The Madaba Map (also known as the Madaba Mosaic Map) is part of a floor mosaic in the early Byzantine church of Saint George at Madaba, Jordan. The Madaba Map is a map of the Middle East. Part of it contains the oldest surviving original cartographic depiction of the Holy Land and especially Jerusalem. It dates to the 6th century CE.
|c. 570 CE||The part of map that depicts Jerusalem with the Nea Church, dedicated in CE 542. Buildings erected after 570 are absent from the depiction, thus limiting the date range of its creation to the period between 542 and 570. Landmarks depicted include Cardo, Damascus Gate, Sepulchre, and David's Tower among others.|
|c. 570 CE||The mosaic was rediscovered in 1884, during the construction of the new Greek Orthodox church on the site of its ancient predecessor. Since it's discovery in 1880s large portions have been lost due to fires, activities in the new church and by the effects of moisture.|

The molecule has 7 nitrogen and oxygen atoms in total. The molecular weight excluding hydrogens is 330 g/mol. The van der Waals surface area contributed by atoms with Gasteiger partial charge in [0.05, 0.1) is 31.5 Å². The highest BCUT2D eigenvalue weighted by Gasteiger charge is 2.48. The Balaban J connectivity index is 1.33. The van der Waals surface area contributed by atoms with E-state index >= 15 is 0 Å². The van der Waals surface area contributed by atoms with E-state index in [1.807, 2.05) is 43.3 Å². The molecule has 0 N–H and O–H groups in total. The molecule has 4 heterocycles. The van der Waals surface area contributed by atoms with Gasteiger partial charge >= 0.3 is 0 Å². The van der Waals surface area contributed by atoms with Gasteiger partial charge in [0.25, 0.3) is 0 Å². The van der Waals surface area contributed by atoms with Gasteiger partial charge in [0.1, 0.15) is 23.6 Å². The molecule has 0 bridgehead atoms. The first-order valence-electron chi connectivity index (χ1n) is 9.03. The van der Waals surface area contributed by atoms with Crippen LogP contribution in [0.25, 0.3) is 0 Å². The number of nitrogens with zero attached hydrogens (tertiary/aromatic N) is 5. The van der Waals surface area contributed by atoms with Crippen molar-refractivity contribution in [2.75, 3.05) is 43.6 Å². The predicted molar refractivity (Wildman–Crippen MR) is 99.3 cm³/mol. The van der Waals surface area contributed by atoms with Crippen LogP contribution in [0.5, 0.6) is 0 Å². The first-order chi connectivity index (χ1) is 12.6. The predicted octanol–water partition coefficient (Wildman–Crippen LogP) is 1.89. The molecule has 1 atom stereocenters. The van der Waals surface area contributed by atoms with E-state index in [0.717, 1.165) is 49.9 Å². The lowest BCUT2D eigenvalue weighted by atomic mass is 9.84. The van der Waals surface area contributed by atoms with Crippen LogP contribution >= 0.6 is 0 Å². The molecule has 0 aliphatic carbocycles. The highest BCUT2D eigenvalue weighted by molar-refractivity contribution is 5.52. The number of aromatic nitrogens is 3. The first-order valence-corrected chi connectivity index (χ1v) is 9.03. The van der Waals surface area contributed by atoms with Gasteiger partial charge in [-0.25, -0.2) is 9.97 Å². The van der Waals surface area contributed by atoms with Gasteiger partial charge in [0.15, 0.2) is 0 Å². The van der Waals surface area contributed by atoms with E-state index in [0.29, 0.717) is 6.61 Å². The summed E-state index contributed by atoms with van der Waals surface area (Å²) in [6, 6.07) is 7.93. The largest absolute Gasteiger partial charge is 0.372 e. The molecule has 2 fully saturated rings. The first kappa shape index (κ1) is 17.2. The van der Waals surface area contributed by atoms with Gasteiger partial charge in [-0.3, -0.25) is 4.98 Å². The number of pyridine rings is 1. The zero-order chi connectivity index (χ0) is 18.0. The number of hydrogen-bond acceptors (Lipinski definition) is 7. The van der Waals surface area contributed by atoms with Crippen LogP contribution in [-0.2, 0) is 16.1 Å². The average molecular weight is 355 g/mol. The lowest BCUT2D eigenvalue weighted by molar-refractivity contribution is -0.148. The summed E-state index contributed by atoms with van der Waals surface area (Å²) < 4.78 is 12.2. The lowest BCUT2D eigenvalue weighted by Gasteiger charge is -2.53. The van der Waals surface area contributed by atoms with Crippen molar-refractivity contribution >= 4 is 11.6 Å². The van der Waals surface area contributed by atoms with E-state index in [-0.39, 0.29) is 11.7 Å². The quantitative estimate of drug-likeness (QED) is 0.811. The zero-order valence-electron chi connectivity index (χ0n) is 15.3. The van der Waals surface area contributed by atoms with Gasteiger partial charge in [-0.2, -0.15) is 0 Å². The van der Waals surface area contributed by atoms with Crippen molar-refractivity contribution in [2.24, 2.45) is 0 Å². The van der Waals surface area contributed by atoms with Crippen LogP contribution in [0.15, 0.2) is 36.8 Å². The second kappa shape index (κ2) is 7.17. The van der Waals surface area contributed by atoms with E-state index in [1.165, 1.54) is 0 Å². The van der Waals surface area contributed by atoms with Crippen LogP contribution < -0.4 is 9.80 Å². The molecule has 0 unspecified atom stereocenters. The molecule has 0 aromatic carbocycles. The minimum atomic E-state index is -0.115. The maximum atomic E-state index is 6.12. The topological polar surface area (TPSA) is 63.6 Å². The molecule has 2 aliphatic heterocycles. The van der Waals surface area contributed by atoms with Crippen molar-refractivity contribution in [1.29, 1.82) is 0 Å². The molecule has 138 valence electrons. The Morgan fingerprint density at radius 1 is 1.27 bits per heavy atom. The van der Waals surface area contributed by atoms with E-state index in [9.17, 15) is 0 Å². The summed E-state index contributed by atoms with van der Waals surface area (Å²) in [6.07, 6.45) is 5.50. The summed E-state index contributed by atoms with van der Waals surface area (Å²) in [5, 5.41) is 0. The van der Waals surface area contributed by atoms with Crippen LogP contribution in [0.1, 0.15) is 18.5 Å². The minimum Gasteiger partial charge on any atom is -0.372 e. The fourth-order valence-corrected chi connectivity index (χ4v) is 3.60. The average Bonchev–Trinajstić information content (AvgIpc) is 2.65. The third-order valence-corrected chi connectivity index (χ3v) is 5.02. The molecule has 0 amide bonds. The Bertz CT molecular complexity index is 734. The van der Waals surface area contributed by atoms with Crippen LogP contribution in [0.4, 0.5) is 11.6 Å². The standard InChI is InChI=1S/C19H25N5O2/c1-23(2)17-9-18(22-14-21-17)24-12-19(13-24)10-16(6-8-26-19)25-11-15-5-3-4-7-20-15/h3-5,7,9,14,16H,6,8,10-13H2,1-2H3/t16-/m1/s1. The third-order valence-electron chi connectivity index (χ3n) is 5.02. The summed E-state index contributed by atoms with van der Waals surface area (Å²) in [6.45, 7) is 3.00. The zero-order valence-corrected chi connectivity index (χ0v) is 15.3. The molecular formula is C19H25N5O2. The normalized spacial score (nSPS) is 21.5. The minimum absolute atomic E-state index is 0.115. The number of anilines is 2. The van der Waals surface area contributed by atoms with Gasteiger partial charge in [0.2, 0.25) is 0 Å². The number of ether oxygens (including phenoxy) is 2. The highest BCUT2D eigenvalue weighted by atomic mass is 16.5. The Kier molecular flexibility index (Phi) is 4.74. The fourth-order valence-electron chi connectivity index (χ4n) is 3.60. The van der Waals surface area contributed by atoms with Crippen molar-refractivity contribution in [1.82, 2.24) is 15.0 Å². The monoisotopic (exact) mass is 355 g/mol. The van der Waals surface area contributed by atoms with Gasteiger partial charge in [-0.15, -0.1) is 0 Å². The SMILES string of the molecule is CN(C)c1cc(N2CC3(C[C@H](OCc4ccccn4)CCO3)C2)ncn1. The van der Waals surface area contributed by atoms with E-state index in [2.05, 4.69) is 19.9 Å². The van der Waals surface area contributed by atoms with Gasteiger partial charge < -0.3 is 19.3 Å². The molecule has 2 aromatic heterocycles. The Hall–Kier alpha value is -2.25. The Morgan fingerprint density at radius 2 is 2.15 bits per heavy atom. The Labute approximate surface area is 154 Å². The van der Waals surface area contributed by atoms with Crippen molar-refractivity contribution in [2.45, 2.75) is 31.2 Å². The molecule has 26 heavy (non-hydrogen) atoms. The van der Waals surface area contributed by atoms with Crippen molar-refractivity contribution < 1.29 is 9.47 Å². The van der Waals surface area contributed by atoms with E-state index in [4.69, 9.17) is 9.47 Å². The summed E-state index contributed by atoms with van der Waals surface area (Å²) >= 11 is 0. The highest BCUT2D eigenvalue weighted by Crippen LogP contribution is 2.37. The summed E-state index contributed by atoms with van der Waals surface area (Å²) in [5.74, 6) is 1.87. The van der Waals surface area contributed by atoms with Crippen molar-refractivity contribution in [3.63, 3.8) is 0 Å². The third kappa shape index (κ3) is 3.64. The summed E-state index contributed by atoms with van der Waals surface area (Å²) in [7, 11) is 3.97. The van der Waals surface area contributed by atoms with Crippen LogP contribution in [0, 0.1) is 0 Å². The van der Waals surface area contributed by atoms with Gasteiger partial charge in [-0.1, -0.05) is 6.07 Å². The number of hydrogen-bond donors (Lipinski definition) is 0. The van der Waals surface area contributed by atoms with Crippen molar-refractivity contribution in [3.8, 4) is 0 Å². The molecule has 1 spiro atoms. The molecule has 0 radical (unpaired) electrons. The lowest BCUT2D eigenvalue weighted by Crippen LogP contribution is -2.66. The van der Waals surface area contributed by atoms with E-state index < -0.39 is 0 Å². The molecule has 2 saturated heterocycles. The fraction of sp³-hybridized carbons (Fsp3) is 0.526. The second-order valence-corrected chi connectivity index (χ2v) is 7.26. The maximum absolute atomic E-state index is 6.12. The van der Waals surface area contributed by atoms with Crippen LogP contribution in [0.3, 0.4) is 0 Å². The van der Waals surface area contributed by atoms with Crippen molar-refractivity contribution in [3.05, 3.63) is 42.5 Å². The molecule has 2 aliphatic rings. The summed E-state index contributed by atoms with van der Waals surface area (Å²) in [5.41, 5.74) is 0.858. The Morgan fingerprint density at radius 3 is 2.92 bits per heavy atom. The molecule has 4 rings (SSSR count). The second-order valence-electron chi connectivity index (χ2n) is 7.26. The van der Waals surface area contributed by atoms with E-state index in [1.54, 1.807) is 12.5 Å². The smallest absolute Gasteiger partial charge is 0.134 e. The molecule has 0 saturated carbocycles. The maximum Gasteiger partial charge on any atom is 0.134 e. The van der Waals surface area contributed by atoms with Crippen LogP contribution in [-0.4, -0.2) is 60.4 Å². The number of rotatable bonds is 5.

|c. 570 CE||In December 1964, the Volkswagen Foundation gave the Deutscher Verein für die Erforschung Palästinas ("German Society for the exploration of Palestine") 90,000 DM to save the mosaic. In 1965, the archaeologists Heinz Cüppers and Herbert Donner undertook the restoration and conservation of the remains.|
|c. 570 CE||The river Jordan, depicting the baptismal location of John at the mouth of the Jordan river with fish swimming in the water and (near-obliterated) lion hunting a gazelle just above it in the Moab desert. The dead sea is also visible partially with one of the two fishing boats, a variety of bridges linking the banks of the Jordan, fish swimming in the river and receding from the Dead Sea.|
|Latest Update: August 5, 2018|